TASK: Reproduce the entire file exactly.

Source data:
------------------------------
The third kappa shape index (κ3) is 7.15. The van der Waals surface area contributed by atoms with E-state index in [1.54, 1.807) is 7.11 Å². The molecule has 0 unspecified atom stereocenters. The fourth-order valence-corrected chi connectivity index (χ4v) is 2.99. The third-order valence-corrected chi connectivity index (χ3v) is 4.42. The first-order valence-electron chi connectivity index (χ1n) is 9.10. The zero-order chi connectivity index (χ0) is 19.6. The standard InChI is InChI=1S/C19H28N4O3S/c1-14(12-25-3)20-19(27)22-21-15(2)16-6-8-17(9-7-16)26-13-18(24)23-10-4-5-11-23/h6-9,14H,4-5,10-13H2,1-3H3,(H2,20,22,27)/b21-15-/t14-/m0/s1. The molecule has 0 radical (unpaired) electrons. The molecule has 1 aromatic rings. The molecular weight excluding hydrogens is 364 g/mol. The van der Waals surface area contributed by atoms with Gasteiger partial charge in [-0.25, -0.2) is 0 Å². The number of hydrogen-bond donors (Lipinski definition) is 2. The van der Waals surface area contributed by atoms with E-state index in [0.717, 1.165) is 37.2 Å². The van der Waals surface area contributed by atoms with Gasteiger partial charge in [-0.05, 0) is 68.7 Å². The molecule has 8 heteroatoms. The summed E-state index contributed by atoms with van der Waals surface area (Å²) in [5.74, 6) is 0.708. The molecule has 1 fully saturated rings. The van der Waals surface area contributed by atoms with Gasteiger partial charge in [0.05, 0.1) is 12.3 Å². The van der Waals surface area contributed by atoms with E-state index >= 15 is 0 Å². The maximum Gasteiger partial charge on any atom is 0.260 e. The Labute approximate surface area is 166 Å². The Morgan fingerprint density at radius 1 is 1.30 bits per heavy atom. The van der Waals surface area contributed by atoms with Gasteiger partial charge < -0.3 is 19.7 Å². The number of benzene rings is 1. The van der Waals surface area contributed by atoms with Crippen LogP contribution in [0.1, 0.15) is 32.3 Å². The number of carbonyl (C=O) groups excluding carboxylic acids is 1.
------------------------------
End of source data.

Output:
The third kappa shape index (κ3) is 7.15. The van der Waals surface area contributed by atoms with E-state index in [1.54, 1.807) is 7.11 Å². The molecule has 0 unspecified atom stereocenters. The fourth-order valence-corrected chi connectivity index (χ4v) is 2.99. The third-order valence-corrected chi connectivity index (χ3v) is 4.42. The first-order valence-electron chi connectivity index (χ1n) is 9.10. The zero-order chi connectivity index (χ0) is 19.6. The standard InChI is InChI=1S/C19H28N4O3S/c1-14(12-25-3)20-19(27)22-21-15(2)16-6-8-17(9-7-16)26-13-18(24)23-10-4-5-11-23/h6-9,14H,4-5,10-13H2,1-3H3,(H2,20,22,27)/b21-15-/t14-/m0/s1. The molecule has 0 radical (unpaired) electrons. The molecule has 1 aromatic rings. The molecular weight excluding hydrogens is 364 g/mol. The van der Waals surface area contributed by atoms with Gasteiger partial charge in [-0.25, -0.2) is 0 Å². The number of hydrogen-bond donors (Lipinski definition) is 2. The van der Waals surface area contributed by atoms with E-state index in [0.717, 1.165) is 37.2 Å². The van der Waals surface area contributed by atoms with Gasteiger partial charge in [-0.05, 0) is 68.7 Å². The molecule has 8 heteroatoms. The summed E-state index contributed by atoms with van der Waals surface area (Å²) in [5.74, 6) is 0.708. The molecule has 1 fully saturated rings. The van der Waals surface area contributed by atoms with Gasteiger partial charge in [0.05, 0.1) is 12.3 Å². The van der Waals surface area contributed by atoms with E-state index >= 15 is 0 Å². The maximum Gasteiger partial charge on any atom is 0.260 e. The Labute approximate surface area is 166 Å². The Morgan fingerprint density at radius 1 is 1.30 bits per heavy atom. The van der Waals surface area contributed by atoms with Gasteiger partial charge < -0.3 is 19.7 Å². The number of benzene rings is 1. The van der Waals surface area contributed by atoms with Crippen LogP contribution in [0.1, 0.15) is 32.3 Å². The number of carbonyl (C=O) groups excluding carboxylic acids is 1.